SFP working with FAO to create universal fish IDs to standardize data collection
The Sustainable Fisheries Partnership (SFP) launched multiple new pilot projects with High Liner Foods, Chicken of the Sea Frozen Foods, and Publix Super Markets to design and test the use of universal fishery IDs.
The project, announced in an event at the 2023 Seafood Expo North America, will be partially funded by the United Nations Development Program (UNDP). The SFP is working with the U.N. Food and Agriculture Organization (FAO) to create the unique IDs, which SFP said have the potential to “transform the seafood industry.”
“Today is a culmination of many years of work that we've been doing at SFP,” SFP Global Policy Director Brad Spear said at the event. “Essentially what we're doing is developing a standard and a code for identifying every fishery and every stock in the world, which we think has some massive implications for traceability for data collection for just raising the visibility of seafood in general.”
SFP currently has multiple pilot projects, funded through the UNDP, that will test the real-world applications of its ideas for unique IDs. One of those is a national management plan for blue swimming crab in the Philippines that SFP is performing in cooperation with the Philippines government.
“They’re interested in using the IDs to raise the profile of the work that they're doing on the ground, connecting that information to the market to the consumers, who are increasingly more interested in that information,” Spear said.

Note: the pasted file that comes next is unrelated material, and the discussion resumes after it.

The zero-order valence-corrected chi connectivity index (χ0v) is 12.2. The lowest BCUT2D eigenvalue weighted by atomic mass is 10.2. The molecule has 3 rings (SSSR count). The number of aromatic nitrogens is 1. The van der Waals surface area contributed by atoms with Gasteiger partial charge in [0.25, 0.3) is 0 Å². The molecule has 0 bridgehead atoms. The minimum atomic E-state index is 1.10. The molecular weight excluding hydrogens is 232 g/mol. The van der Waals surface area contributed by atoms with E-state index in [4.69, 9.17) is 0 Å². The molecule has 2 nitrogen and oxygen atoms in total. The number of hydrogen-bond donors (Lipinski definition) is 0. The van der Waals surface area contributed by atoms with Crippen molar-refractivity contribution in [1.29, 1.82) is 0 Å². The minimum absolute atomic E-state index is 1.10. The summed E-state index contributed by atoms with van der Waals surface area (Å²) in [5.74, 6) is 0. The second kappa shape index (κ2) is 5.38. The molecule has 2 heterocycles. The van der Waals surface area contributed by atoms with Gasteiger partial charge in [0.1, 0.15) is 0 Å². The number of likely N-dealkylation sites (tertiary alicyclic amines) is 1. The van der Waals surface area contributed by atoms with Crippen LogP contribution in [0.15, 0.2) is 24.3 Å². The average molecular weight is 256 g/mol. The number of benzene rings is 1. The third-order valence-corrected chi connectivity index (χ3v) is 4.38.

A universal ID will essentially function like a universal product code, and be assigned to every source fishery in the world in a standard developed by global fishery efforts. The standard is being backed by the FAO via the Global Record of Stocks and Fisheries, and it will create a common “language” that fisheries across the world can use to quickly identify the origins of seafood.
Thai Union North America Director of Sustainability Blake Stok said creating universal IDs is another step toward increasing transparency and traceability throughout the seafood supply chain – augmenting the efforts of organizations like the Global Dialogue on Seafood Traceability.
“It's going to build on the requirements that are embedded in that and really give us that extra layer of granularity that is again standardized and it moves throughout the supply chain in a digital way that really helps transfer information through to us as the importer but also to our customers as well,” Stok said. “And ultimately ... being able to tell that story of the sustainability of the fishery that we're sourcing from. So we're really excited about it, and I look forward to seeing where this goes.”
High Liner Foods Vice President of Sustainability and Government Affairs Bill DiMento said the project and its goals is something that has been “near and dear” to him.
“I helped High Liner start its journey into sustainability in 2010, and at that very time we started to learn that all of our customers were looking for ways to report, with no standardized way to report,” DiMento said. “So this is another step toward standardizing all the reporting for all of our customers, which will make life a lot easier and simpler for everybody.”
DiMento, speaking with SeafoodSource after the event, said ...
Photo by Chris Chase/SeafoodSource